For Australians living with chronic wounds, pharmacy wound clinics can provide an accessible journey to healing. 

From venous leg ulcers to diabetic foot ulcers, arterial ulcers and pressure injuries, more than 420,000 Australians experience a chronic wound every year.1 Wounds Australia describes this as a ‘hidden epidemic’ that costs the nation’s health and aged care budgets more than $3 billion annually.1 For the people who experience them, chronic wounds can have a profound impact on daily life.1

A chronic wound is one that has not healed within 3 months.2 While healing is possible, the right treatment at the right time is vital. But correct diagnoses, treatment pathways and consumables are not always easily accessible. Cost can be a major barrier, with wound consumables or the products necessary for healing often costing patients thousands of dollars.1

Beginning this year, the Australian Government’s provision of $47.8 million over the next 5 years is expected to improve chronic wound treatment through the Chronic Wound Consumables Scheme. This will offer subsidised wound consumables to eligible patients, including those with diabetes aged 65 years or older, or Aboriginal or Torres Strait Islander Australians older than 50 years.3 The scheme will also provide healthcare professionals with education and training on chronic wound management.

Pharmacies are often the first port of call for patients dealing with a wound, and most chronic wounds are managed in the community, rather than the hospital setting. By upskilling in chronic wound management, pharmacists have the opportunity to expand their practice, help their patients and take the pressure off secondary and tertiary care facilities. 

Understanding different types of chronic wounds and how to treat them is vital. So, too, is multidisciplinary collaboration, says Samantha Kourtis, a wound care specialist and managing partner at Capital Chemist Charnwood in the ACT. 

‘A pharmacist cannot fix a chronic wound by themselves,’ she says. 

‘There will be an underlying aetiology as to why a wound is chronic, and addressing that will often require close collaboration with people like GPs, high-risk and tissue-viability nurses, dietitians and infectious disease specialists. When all these people have started to input, that’s when we can begin to heal the wound. So, you need to know what a chronic wound is, but also your part in the puzzle.’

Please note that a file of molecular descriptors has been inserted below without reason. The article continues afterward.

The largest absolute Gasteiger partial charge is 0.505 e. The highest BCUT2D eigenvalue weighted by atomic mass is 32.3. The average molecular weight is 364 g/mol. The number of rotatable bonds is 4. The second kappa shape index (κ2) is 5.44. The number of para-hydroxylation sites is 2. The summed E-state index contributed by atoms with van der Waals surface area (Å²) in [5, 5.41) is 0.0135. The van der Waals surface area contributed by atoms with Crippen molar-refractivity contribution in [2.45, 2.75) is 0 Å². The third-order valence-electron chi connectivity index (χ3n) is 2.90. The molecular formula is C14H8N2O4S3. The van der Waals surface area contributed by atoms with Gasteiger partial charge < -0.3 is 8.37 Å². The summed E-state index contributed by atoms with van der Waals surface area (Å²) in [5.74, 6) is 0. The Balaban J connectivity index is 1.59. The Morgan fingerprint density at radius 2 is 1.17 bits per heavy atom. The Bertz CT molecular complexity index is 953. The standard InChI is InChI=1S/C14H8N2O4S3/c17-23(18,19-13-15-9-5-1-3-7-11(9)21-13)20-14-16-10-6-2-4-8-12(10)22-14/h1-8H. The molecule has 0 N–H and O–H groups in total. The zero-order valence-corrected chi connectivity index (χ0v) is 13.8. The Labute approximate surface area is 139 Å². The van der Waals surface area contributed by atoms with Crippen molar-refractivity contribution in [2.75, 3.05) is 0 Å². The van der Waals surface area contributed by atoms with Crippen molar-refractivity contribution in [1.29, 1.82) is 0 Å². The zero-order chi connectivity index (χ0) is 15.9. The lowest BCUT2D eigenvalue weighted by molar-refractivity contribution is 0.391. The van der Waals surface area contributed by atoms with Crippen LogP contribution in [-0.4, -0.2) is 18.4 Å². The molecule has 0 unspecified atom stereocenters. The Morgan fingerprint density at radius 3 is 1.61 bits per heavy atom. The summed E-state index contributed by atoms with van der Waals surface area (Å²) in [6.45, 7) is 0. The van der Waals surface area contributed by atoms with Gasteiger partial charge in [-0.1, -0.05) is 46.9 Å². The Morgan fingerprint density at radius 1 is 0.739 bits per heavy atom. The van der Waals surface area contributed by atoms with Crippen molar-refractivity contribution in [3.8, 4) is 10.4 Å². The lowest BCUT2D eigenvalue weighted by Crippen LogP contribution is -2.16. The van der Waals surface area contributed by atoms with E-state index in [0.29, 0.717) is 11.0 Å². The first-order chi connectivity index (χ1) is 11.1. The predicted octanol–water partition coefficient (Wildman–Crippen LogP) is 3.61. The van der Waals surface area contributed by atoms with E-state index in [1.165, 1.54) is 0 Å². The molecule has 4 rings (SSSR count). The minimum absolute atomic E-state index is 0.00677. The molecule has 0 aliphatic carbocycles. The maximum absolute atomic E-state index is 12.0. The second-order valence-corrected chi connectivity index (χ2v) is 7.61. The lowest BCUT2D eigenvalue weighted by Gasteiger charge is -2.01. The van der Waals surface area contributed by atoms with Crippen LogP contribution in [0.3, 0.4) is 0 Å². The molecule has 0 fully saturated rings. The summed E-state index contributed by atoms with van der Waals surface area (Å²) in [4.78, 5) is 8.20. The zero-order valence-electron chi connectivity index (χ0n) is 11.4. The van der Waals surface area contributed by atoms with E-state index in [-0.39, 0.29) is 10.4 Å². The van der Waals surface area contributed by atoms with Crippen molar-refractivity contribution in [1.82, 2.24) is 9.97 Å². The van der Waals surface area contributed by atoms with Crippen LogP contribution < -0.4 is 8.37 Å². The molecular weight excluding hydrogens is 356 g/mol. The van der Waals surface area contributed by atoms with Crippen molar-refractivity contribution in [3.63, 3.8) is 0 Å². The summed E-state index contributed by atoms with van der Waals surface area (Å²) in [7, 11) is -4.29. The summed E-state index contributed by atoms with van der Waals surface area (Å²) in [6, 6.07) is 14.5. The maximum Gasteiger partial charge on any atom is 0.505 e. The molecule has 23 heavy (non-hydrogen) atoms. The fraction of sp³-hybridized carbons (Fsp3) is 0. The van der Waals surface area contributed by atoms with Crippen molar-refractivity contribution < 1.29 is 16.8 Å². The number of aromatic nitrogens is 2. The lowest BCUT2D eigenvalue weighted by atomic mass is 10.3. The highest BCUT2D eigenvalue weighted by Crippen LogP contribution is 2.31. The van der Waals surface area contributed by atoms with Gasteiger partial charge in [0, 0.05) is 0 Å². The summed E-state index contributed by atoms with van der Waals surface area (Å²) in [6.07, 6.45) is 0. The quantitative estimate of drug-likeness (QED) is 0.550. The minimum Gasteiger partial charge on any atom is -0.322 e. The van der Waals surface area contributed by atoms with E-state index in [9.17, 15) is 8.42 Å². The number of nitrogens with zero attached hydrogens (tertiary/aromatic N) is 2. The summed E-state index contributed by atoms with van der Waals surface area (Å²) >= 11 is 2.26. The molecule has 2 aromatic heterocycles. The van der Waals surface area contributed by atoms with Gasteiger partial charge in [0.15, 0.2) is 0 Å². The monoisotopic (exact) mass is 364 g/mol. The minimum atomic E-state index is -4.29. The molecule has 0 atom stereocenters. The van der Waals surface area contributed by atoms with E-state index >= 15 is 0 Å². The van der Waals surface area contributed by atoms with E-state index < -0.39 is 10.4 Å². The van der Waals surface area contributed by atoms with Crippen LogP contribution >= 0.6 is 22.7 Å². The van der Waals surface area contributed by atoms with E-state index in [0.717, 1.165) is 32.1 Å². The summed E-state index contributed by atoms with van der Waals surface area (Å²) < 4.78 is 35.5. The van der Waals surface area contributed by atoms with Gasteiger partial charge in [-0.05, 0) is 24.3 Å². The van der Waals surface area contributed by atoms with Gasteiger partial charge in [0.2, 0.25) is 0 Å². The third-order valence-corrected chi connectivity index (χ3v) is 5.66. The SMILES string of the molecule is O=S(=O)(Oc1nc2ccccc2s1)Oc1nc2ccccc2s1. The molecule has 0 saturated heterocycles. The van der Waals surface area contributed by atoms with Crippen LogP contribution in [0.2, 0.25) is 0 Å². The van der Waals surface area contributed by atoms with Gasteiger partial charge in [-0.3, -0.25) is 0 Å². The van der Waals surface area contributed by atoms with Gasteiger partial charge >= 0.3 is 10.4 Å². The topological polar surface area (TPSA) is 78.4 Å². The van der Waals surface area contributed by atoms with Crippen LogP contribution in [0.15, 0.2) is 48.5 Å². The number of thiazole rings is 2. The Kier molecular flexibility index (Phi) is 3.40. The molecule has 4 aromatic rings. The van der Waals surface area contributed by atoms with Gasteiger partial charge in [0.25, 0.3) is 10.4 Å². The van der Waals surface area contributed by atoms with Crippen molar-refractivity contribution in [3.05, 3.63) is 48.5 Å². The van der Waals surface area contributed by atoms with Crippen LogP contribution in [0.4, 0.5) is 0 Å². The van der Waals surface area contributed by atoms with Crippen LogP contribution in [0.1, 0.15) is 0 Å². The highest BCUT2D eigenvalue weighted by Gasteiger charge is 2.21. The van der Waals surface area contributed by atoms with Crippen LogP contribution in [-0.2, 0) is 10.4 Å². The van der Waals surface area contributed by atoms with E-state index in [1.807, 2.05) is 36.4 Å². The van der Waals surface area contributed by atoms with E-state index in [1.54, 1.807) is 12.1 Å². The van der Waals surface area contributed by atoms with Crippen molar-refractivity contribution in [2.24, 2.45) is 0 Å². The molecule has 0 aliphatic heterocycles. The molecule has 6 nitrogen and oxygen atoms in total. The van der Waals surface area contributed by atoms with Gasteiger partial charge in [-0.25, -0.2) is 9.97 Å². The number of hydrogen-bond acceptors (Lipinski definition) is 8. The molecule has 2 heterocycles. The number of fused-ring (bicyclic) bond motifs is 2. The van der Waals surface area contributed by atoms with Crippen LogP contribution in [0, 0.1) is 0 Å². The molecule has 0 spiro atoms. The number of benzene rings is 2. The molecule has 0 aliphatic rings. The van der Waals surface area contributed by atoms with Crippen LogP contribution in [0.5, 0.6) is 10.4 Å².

AP spoke with Ms Kourtis and experienced wound care pharmacist Karen Carter FPS about how they approach managing chronic wounds. 

Case 1

Karen Carter FPS Owner and pharmacist, Carter’s Pharmacy, Gunnedah, NSW 

One of our regular patients, Mrs J, is a 68-year-old female with a diabetic foot ulcer. She previously had osteomyelitis in her other foot, which was amputated. 

We’re working with the local high-risk foot services clinic and the local major hospital to help prevent this from happening again. 

Mrs J lives 45 minutes away from Gunnedah and gets transport into town through the NDIS three times a week. We dress the wound for her while she’s here. Because she knows us, she trusts us and is comfortable with us changing the dressing. We charge a fee for the service but the dressings are supplied. 

First, we unwrap the previous dressing and assess how the wound has changed since the last time we saw it. We have a wound assessment template we fill in, and we take photos using an iPad that can be shared with other health professionals. At the moment, once the wound is cleaned, we use a low-adherent dressing pad and then wrap it up. In the past, Mrs J has used dressings that contained silver, but we’re following the direction of the foot services clinic. There is also a suggestion of using something like cadexomer-iodine in future.